A 5-Year Memorial Day Tradition
Illinois caregiver Tricia B. didn’t know what to expect when she first started her career working in the caregiving field. In the 14 years working for Help at Home, she’s discovered the addition of many more caring relationships in her life.
“My clients are the greatest,” Tricia said. “They are like family to me.”
Every year, near Memorial Day she takes one of her clients to purchase flowers and then they make a trip to several gravesites in cemeteries near the client’s home to help her to honor her client’s loved ones.
In the five years that Tricia and her client have been working together, some things have changed. The client has gotten older and needs more assistance to walk. Tricia now places the flowers on the gravesites for the client as she watches from her car. It sounds like a somber occasion, but Tricia said she tries to create happy moments by doing things like stopping for ice cream.
Tricia loves to hear stories from her client. One of her clients recited a story about visiting her father in Hawaii after WWII while he was on leave from serving in Occupied Japan.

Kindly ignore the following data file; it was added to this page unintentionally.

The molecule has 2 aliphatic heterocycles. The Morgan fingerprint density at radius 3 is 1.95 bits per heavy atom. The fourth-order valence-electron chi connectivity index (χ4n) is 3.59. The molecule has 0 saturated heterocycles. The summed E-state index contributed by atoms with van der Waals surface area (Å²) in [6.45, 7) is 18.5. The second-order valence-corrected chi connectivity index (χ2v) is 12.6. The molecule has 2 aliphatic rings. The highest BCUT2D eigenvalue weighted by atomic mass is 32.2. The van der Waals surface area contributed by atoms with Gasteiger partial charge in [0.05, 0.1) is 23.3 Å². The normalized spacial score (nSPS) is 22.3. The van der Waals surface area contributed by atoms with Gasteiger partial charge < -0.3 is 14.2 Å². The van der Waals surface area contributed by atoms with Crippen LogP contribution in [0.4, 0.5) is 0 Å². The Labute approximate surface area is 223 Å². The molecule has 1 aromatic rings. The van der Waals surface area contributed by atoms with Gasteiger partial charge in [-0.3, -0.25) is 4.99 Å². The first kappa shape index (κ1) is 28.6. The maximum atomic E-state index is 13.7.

A veteran caregiver, Tricia’s philosophy is to just treat her clients the way she would want to be treated – and that means helping with the tasks they want help with and listening to them.
More Than a Job
Tricia’s role is crucial to ensuring those who want to live at home but need help with activities of daily living can live as independently as possible. For example, she helps with the grocery shopping, housework and meal preparation. She loves to take clients who enjoy getting out of the house and doing things they can’t do on their own anymore to a park on a nice day or a concert or play.
“I love for my clients to get out,” said Tricia, “because then they are able to get some sunshine and fresh air and exercise.” Depending on the client, even a trip to the back porch to sip tea in the breeze can be an important day brightener!
Tricia said it’s important to listen to clients about their needs. She said it’s easy to walk into a home and assume that she knows what needs to be done. She might notice some dirty dishes in the sink, for example. But she always asks first. They might plan to do the dishes on their own but want something off a shelf they can’t reach or need help with the laundry which is too heavy for them to carry.
Relationships that are Like Family
Tricia said the bond she forms with clients is important, and she also enjoys getting to know the family members of the clients. Some clients may be living with family members, and a caregiver is only needed while the family member is at work. In other cases, a family member may be further away and not able to check on their loved one often. Either way, Tricia wants to give the families peace of mind, knowing that their loved ones are being cared for by someone who really does care about them.